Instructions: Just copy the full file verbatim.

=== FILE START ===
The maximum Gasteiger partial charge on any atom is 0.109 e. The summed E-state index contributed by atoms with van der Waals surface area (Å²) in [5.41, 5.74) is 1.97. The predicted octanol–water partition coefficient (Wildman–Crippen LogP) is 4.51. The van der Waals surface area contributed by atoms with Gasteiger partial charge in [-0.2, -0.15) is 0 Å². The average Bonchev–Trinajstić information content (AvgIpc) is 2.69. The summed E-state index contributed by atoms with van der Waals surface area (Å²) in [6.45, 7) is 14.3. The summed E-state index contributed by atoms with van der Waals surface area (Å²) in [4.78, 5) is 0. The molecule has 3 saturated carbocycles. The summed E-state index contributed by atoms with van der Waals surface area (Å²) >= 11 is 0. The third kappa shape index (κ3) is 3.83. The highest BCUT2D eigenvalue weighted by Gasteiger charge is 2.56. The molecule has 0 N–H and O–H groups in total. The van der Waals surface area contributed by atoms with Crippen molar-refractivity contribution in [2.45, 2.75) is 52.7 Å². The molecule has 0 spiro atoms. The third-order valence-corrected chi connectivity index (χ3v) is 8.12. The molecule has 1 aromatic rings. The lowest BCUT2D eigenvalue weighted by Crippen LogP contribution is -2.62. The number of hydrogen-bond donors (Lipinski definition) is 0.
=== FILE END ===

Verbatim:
The maximum Gasteiger partial charge on any atom is 0.109 e. The summed E-state index contributed by atoms with van der Waals surface area (Å²) in [5.41, 5.74) is 1.97. The predicted octanol–water partition coefficient (Wildman–Crippen LogP) is 4.51. The van der Waals surface area contributed by atoms with Gasteiger partial charge in [-0.2, -0.15) is 0 Å². The average Bonchev–Trinajstić information content (AvgIpc) is 2.69. The summed E-state index contributed by atoms with van der Waals surface area (Å²) in [6.45, 7) is 14.3. The summed E-state index contributed by atoms with van der Waals surface area (Å²) in [4.78, 5) is 0. The molecule has 3 saturated carbocycles. The summed E-state index contributed by atoms with van der Waals surface area (Å²) >= 11 is 0. The third kappa shape index (κ3) is 3.83. The highest BCUT2D eigenvalue weighted by Gasteiger charge is 2.56. The molecule has 0 N–H and O–H groups in total. The van der Waals surface area contributed by atoms with Crippen molar-refractivity contribution in [2.45, 2.75) is 52.7 Å². The molecule has 0 spiro atoms. The third-order valence-corrected chi connectivity index (χ3v) is 8.12. The molecule has 1 aromatic rings. The lowest BCUT2D eigenvalue weighted by Crippen LogP contribution is -2.62. The number of hydrogen-bond donors (Lipinski definition) is 0.